Programs & Services
Residential Treatment Program
Circle of Courage
The Circle of Courage® (CoC) is a philosophy supported by Reclaiming Youth International and used as a foundation for the residential and clinical programs and services at Whaley Children’s Center.
According to Reclaiming Youth International, “The Circle of Courage® is a model of positive youth development based on the universal principle that to be emotionally healthy all youth need a sense of belonging, mastery, independence and generosity. This unique model integrates the cultural wisdom of tribal peoples, the practice wisdom of professional pioneers with troubled youth and findings of modern youth development research.”
When children possess the universal human needs of belonging, mastery, independence and generosity, they are prepared to grow into strong, resilient and proactive citizens.
The Mott Residence is home to our younger children at Whaley Children’s Center. The facility opened in 1991 and is located on the main campus of Whaley Children’s Center. Children and staff who live, work and play at Mott enjoy a large commercial kitchen, a large meeting/conference room, the family game room and three self-contained cottages—McDonald, Vemco and Johnson. Each of the cottages has eight single bedrooms, laundry, living room, dining room, library and a small kitchen.
This residential program in the Mott Residence offers an intensive treatment program for boys and girls between the ages of five and 17. The staff to child ratio in all residential settings at WCC is 3:1.
Many of our children also reside in one of our four group homes located throughout the city of Flint. In group homes, children between the ages of 5 and 17 receive therapeutic treatment and learn life skills in a more independent, less restrictive setting. Each home houses six children, and each child has his or her individual bedroom as well as access to common areas such as the kitchen and living room.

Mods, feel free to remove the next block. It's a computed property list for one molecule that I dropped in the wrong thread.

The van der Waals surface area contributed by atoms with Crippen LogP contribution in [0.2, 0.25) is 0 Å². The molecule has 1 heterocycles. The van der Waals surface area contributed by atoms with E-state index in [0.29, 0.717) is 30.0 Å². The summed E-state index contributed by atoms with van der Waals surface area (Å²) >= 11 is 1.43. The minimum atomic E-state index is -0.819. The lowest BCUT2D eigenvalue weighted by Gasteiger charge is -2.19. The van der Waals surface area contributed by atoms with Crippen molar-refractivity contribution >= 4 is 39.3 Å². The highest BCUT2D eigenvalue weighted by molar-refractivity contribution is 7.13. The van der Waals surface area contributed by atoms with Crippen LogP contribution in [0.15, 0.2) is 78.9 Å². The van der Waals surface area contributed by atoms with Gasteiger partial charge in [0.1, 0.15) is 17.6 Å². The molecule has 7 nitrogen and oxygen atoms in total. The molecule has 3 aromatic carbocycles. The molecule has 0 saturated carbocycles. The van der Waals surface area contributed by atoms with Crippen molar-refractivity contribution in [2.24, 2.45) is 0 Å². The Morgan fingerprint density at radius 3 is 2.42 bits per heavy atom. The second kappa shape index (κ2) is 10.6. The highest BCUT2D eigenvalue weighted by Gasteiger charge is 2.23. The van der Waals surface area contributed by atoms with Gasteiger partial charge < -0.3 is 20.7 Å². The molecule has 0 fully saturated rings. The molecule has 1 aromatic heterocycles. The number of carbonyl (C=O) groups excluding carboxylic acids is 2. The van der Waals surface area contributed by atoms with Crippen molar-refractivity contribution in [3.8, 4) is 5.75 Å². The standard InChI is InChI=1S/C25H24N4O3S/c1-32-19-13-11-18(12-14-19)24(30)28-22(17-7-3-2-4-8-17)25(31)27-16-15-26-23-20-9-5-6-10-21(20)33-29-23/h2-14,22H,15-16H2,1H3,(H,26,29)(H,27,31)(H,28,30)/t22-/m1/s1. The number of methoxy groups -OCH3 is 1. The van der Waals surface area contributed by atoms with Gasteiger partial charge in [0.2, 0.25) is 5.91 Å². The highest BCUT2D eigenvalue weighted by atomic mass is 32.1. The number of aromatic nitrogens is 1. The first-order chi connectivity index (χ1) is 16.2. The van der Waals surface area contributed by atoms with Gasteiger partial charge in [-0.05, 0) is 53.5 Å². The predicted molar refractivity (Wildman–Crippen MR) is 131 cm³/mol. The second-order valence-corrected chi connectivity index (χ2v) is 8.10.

Each group home has been made possible through the generous support of four local civic groups. Members of the various clubs for which the homes are names after celebrate birthdays and holidays with the children and continue to be positive role models for our older residents.
In this less restrictive environment, children are responsible for doing a set of chores, maintaining the cleanliness of their bedrooms and learning other life skills that are pertinent to the overall goal of learning appropriate family living such as manners, hygiene, appropriate peer to peer relationships, etc.
- Optimist Home: The Optimist Home was established in 1994 as a group home at Whaley Children’s Center. This home was founded by several different Optimist Clubs including Flint Breakfast Club and Davison Optimists. \
- Rotary Home: Rotary Home was established in 1985 as an extension of Whaley Children’s Center. Formally known as Alarie Group Home, Rotary was purchased with funding provided by the Flint Rotary Club and currently receives support Flint, Burton and Fenton area Rotary Clubs.
- Zonta Home: With support from Zonta I and Zonta II Clubs of Flint, this home was founded in 1991.
- Kiwanis Home: In 1989 Kiwanis House was officially dedicated as a Whaley group home. The 12 clubs that make up the Division 17 of Michigan donated 5,000 dollars each over 12 years for the purchase of Kiwanis House and many of these club members frequently visit the home to visit with the children.
Clinical Treatment Program